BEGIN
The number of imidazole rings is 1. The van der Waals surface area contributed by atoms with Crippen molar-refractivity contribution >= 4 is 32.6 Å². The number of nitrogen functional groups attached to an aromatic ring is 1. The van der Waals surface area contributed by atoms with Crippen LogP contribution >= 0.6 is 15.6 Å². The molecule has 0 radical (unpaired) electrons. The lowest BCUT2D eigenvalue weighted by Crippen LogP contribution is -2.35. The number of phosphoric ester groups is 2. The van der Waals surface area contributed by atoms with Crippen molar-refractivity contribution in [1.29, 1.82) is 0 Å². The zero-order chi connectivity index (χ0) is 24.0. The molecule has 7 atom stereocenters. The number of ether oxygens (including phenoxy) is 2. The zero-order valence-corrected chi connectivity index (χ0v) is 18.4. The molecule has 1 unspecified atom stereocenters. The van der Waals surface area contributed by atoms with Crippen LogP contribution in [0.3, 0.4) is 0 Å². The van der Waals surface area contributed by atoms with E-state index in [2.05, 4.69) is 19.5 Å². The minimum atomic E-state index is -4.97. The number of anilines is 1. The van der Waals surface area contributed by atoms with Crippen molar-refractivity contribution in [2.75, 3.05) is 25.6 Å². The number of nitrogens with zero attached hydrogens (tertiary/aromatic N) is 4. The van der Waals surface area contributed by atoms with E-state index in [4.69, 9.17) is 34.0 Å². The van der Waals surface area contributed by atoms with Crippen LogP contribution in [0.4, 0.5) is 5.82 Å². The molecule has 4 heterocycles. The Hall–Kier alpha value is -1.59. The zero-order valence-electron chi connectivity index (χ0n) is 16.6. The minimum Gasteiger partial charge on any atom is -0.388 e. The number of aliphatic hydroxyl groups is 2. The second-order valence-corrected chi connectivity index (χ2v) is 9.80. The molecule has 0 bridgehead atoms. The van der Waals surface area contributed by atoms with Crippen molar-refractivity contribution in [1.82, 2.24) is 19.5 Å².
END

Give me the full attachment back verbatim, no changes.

The number of imidazole rings is 1. The van der Waals surface area contributed by atoms with Crippen molar-refractivity contribution >= 4 is 32.6 Å². The number of nitrogen functional groups attached to an aromatic ring is 1. The van der Waals surface area contributed by atoms with Crippen LogP contribution >= 0.6 is 15.6 Å². The molecule has 0 radical (unpaired) electrons. The lowest BCUT2D eigenvalue weighted by Crippen LogP contribution is -2.35. The number of phosphoric ester groups is 2. The van der Waals surface area contributed by atoms with Crippen molar-refractivity contribution in [1.29, 1.82) is 0 Å². The zero-order chi connectivity index (χ0) is 24.0. The molecule has 7 atom stereocenters. The number of ether oxygens (including phenoxy) is 2. The zero-order valence-corrected chi connectivity index (χ0v) is 18.4. The molecule has 1 unspecified atom stereocenters. The van der Waals surface area contributed by atoms with Crippen LogP contribution in [0.3, 0.4) is 0 Å². The van der Waals surface area contributed by atoms with E-state index in [2.05, 4.69) is 19.5 Å². The minimum atomic E-state index is -4.97. The number of anilines is 1. The van der Waals surface area contributed by atoms with Crippen molar-refractivity contribution in [2.75, 3.05) is 25.6 Å². The number of nitrogens with zero attached hydrogens (tertiary/aromatic N) is 4. The van der Waals surface area contributed by atoms with E-state index in [4.69, 9.17) is 34.0 Å². The van der Waals surface area contributed by atoms with Crippen LogP contribution in [0.4, 0.5) is 5.82 Å². The molecule has 4 heterocycles. The Hall–Kier alpha value is -1.59. The zero-order valence-electron chi connectivity index (χ0n) is 16.6. The minimum Gasteiger partial charge on any atom is -0.388 e. The number of aliphatic hydroxyl groups is 2. The second-order valence-corrected chi connectivity index (χ2v) is 9.80. The molecule has 0 bridgehead atoms. The van der Waals surface area contributed by atoms with Crippen molar-refractivity contribution in [1.82, 2.24) is 19.5 Å².